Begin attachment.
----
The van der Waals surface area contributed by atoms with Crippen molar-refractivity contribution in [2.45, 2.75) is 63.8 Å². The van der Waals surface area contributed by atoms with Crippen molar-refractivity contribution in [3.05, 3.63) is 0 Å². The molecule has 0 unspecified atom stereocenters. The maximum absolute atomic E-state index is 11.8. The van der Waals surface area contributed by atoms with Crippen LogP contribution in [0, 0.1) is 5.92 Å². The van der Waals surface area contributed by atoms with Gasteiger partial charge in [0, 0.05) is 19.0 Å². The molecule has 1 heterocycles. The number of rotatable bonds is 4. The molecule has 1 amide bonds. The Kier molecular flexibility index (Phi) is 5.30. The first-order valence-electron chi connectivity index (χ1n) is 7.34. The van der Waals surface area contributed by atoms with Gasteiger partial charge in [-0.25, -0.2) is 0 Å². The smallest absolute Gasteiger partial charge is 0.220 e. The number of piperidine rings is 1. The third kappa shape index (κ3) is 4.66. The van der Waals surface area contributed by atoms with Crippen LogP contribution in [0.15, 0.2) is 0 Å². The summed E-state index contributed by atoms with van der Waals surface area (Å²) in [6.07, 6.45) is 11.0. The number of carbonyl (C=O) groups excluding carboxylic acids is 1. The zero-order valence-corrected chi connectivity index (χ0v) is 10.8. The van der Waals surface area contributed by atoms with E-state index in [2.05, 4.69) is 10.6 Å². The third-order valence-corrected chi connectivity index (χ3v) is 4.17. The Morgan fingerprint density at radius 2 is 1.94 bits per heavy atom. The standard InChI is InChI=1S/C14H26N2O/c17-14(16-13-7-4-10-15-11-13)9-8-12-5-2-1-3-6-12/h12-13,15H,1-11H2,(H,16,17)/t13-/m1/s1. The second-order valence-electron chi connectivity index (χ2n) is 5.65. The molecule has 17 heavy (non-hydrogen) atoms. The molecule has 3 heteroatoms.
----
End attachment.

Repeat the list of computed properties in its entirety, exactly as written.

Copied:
The van der Waals surface area contributed by atoms with Crippen molar-refractivity contribution in [2.45, 2.75) is 63.8 Å². The van der Waals surface area contributed by atoms with Crippen molar-refractivity contribution in [3.05, 3.63) is 0 Å². The molecule has 0 unspecified atom stereocenters. The maximum absolute atomic E-state index is 11.8. The van der Waals surface area contributed by atoms with Crippen LogP contribution in [0, 0.1) is 5.92 Å². The van der Waals surface area contributed by atoms with Gasteiger partial charge in [0, 0.05) is 19.0 Å². The molecule has 1 heterocycles. The number of rotatable bonds is 4. The molecule has 1 amide bonds. The Kier molecular flexibility index (Phi) is 5.30. The first-order valence-electron chi connectivity index (χ1n) is 7.34. The van der Waals surface area contributed by atoms with Gasteiger partial charge in [-0.25, -0.2) is 0 Å². The smallest absolute Gasteiger partial charge is 0.220 e. The number of piperidine rings is 1. The third kappa shape index (κ3) is 4.66. The van der Waals surface area contributed by atoms with Crippen LogP contribution in [0.15, 0.2) is 0 Å². The summed E-state index contributed by atoms with van der Waals surface area (Å²) in [6.07, 6.45) is 11.0. The number of carbonyl (C=O) groups excluding carboxylic acids is 1. The zero-order valence-corrected chi connectivity index (χ0v) is 10.8. The van der Waals surface area contributed by atoms with E-state index in [2.05, 4.69) is 10.6 Å². The third-order valence-corrected chi connectivity index (χ3v) is 4.17. The Morgan fingerprint density at radius 2 is 1.94 bits per heavy atom. The standard InChI is InChI=1S/C14H26N2O/c17-14(16-13-7-4-10-15-11-13)9-8-12-5-2-1-3-6-12/h12-13,15H,1-11H2,(H,16,17)/t13-/m1/s1. The second-order valence-electron chi connectivity index (χ2n) is 5.65. The molecule has 17 heavy (non-hydrogen) atoms. The molecule has 3 heteroatoms.